There’s an art to saying no, Ury explains. “A positive no is a no that’s sandwiched between two yeses.” If your boss asks you to work during a weekend when you have a family commitment, for example, you say yes to the family commitment and a firm but respectful no to the request. “Then, instead of ending there, you give a follow-up yes that is a constructive proposal to meet the other party’s needs.” For example, you could offer to work late Wednesday and Thursday, still preserving your weekend for your family priority.
If you’ve already agreed to a list of requests, try renegotiating your commitments using the same technique: “I know I said I would volunteer to paint the set for the community play, but my work is quite demanding right now. What if I donate several gallons of paint instead?”
By giving up “bottom feeding” in favor of your biggest yeses, you’ll create more time for the commitments that count most.
4. Reconstruct Your Confidence
A multiyear study at the University of Calgary showed that people who chronically put things off do so because they lack confidence. They don’t believe they can accomplish a task, or accomplish it well, researchers noted, and so they don’t start, or they dramatically delay starting.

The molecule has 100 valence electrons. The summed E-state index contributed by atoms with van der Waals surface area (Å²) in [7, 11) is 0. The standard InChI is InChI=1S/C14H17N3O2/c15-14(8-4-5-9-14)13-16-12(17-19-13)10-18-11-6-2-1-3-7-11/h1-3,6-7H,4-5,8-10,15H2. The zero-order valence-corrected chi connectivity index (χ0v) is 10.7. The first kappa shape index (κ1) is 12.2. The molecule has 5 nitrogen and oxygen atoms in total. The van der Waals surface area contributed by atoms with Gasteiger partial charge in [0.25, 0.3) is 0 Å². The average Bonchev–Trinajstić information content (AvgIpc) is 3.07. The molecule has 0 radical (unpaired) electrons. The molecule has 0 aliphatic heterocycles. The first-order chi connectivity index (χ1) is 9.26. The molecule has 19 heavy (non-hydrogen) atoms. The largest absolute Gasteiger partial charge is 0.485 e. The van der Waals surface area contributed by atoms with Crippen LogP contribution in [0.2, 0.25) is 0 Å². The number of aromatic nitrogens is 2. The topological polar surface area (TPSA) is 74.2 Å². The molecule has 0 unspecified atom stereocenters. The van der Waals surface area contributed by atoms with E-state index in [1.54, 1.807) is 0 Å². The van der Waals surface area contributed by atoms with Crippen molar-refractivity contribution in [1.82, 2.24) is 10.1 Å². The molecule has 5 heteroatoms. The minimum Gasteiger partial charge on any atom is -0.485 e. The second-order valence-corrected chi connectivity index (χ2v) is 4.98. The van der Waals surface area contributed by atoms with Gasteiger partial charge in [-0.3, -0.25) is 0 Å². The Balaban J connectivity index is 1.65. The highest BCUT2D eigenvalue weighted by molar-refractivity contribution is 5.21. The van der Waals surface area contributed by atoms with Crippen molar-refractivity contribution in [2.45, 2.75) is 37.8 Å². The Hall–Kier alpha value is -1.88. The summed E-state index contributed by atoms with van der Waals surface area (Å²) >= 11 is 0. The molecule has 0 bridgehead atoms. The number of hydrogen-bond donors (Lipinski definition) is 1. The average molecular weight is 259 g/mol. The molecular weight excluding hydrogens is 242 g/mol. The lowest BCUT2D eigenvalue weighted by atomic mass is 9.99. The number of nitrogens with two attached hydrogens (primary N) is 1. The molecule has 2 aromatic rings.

According to Stanford University philosophy professor John Perry, PhD, this often happens because we set our expectations too high, which in turn taps into our insecurities. For example, if your supervisor asks for a report on a key company strategy, you may correctly see it as an opportunity to shine. But if you frame the importance of the assignment in overly aggrandized terms (you imagine the report might be so successful that you’ll be asked to head your division! You’ll get a corner office with a view and a giant raise!) the task takes on outsized proportions. It’s no longer just a report, it’s a ticket to greatness — or an opportunity to fall flat on your face. That type of pressure is enough to get anyone quaking in his or her boots.
Perry suggests approaching tasks that trigger our insecurities with questions that probe their real-world impact: “How closely will my boss read this? Does he really care if I mix a metaphor? If I make a small mistake, would it really harm my career? What are the likely best- and worst-case scenarios?” This technique helps put tasks into a more realistic perspective.